Amazon is also creating a lot of original shows to differentiate its service relative to other competitors. However, Amazon is not spending as much as Netflix and HBO in signing up star casts and directors for creating original shows. Many investors have stated that, Amazon is not a "pure-play" entertainment company, and is adding a lot of content to make its subscribers more sticky, and so that customers shop more on its ecosystem. However, Netflix, Amazon and even Hulu are all adding a lot of exclusive and original content to gain more subscribers, and have the potential to poach meaningful amounts from HBO.
Big-tradeoff; Major roadblocks to going solo
Time Warner faces a big trade-off when it comes to offering HBO Go as a standalone service. While it’s pretty evident that the company is leaving meaningful amounts of "money on the table", it faces a few major risks in adopting such a stance. The company will be making its large distribution partners like Time Warner Cable, DIRECTV, Comcast etc. very unhappy. Time Warner gets it revenue from these distribution partners, and not directly from the end-consumer.
Dealing with millions of customers represents a hassle and a pricey proposition for Time Warner. In its current business model, the distributors of Time Warner handle the customers for the company. And most importantly, these companies provide substantial marketing and promotional support for Time Warner, with some of the partners like DIRECTV offering HBO free for 3 months or more. All these partners are crucial for Time Warner because the company sells its basic and less lucrative channels to these distributors as well, along with its lucrative properties like HBO and Cinemax.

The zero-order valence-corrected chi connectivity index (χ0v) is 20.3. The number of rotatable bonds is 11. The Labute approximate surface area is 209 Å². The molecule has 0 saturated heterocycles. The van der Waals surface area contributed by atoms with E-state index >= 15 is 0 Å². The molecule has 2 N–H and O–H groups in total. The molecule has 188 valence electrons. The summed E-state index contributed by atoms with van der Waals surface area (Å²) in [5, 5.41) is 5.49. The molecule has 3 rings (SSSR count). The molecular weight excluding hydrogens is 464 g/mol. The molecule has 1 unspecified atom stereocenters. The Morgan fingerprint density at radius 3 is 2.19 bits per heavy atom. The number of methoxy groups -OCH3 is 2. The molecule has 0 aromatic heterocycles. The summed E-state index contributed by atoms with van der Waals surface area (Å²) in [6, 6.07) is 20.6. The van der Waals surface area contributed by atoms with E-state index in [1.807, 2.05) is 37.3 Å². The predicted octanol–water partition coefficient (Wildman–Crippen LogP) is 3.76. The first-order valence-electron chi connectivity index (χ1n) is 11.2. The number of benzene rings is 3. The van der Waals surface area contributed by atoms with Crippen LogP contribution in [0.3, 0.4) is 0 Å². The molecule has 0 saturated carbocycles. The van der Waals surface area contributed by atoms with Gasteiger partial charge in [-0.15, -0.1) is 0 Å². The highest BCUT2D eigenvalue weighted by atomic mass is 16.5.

Too much at stake; Alternative solutions
Numerous consumer groups have suggested that HBO should go standalone, and rightly so. The company is losing a lot of subscription revenue from potential customers and pirates, but still HBO Go is unlikely to be a standalone offering.
The company has too much at stake by betting big on one project, and risk alienating its distribution partners. The buyers of company's services have a lot of power in their hands. HBO's executives have recently suggested that they are considering a tie-up offering with its internet providers to offer HBO Go to chord-cutters and to users without cable. The main goal is to rope in customers who use the Internet, and also bring down the monthly costs of having HBO. While going solo is unlikely to materialize in the near future for HBO, at least not in the U.S., the price of getting HBO Go will likely get a hair-cut.
Ishfaque Faruk has no position in any stocks mentioned. The Motley Fool recommends Amazon.com and Netflix. The Motley Fool owns shares of Amazon.com and Netflix. Try any of our Foolish newsletter services free for 30 days. We Fools may not all hold the same opinions, but we all believe that considering a diverse range of insights makes us better investors. The Motley Fool has a disclosure policy. Is this post wrong? Click here. Think you can do better? Join us and write your own!